NIU remembers students at wreath-laying ceremony


Loved ones of the five victims of the Feb. 14, 2008, shootings put roses on the Cole Hall memorial during the wreath-laying ceremony in 2013.

By Robert Baird

Gov. Pat Quinn, NIU President John Peters, students and community members came together Thursday to remember the lives lost Feb. 14, 2008.

They presented memorial wreaths at 3 p.m. at the Forward, Together Forward Memorial Garden outside of Cole Hall.

Ryanne Mace, Julianna Gehant, Catalina Garcia, Gayle Dubowski and Daniel Parmenter died on Feb. 14, 2008, when former NIU student Steven Kazmierczak entered a class in Cole Hall and opened fire, killing those five and injuring 21 before killing himself.

Current DeKalb Fire Chief Eric Hicks was in attendance and was on the first fire engine to respond Valentine’s Day 2008.

“I’ve attended the memorial every year,” Hicks said. “As a first responder, we were focusing on triage and transport. It feels like yesterday.”

The wreath ceremony began with the families of the students lost approaching their lost loved one’s statues at the memorial garden. Quinn spoke at the event about the impact of the students lost.

“All of us mourn the loss of those students lost five years ago this very day,” Quinn said in his speech. “Dan had a good heart and was a friendly man.”

More than 100 people and several news stations were in attendance. Following the two speakers, audience members walked up to the memorial to reflect and pay their respects.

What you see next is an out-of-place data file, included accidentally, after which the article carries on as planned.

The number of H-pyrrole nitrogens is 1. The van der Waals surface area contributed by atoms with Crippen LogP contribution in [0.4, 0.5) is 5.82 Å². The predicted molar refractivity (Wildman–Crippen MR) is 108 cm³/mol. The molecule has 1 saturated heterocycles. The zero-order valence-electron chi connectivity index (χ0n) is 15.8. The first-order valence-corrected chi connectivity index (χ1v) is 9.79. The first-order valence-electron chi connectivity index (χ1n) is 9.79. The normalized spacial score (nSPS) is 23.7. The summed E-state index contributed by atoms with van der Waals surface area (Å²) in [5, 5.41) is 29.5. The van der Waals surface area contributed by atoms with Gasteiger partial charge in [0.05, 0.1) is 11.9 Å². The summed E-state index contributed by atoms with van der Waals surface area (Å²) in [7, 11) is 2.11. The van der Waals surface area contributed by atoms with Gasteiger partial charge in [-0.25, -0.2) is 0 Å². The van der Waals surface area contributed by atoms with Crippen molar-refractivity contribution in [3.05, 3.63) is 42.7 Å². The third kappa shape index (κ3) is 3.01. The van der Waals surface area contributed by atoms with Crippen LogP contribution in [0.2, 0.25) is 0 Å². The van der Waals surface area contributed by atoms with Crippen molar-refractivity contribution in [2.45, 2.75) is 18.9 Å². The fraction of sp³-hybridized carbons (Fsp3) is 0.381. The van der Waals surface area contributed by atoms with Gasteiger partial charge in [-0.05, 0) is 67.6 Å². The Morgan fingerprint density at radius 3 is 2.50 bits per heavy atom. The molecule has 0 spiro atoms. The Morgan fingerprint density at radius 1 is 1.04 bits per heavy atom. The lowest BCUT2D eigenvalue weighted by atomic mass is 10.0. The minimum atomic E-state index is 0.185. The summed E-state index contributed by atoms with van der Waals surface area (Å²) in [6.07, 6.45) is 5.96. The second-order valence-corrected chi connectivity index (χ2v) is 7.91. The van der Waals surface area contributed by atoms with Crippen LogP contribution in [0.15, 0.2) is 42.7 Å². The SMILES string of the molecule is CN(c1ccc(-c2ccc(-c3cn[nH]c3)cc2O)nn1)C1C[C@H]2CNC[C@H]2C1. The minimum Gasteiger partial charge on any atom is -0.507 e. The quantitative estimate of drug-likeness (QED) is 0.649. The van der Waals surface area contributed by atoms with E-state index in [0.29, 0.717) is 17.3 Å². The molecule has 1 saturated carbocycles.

“The ceremony is always a solemn time, especially to those in the NIU community,” said Paul Palian, director of media and public relations. “I wasn’t here at the time, but the way we honor them every year always touches me.”

Peters’ speech elaborated on the lessons of the legacies of the students lost, including the generosity of Dubowski and Garcia’s ability to “brighten a room by entering.”

“It [the shooting] forever changed Northern,” Peters said. “It taught us lessons on what it means to be a Huskie.”

Bradley Hoey, director of communications, is an NIU graduate and attended the ceremony.

“You don’t know how your emotions will come back until you’re in the situation,” Hoey said. “Memories of that day are still fresh and vivid.”

Hoey said that it’s another day in the healing process.

“It means a lot to the families that were affected,” Hoey said. “We won’t forget, their spirit lives on. We are reminded of them by this garden.”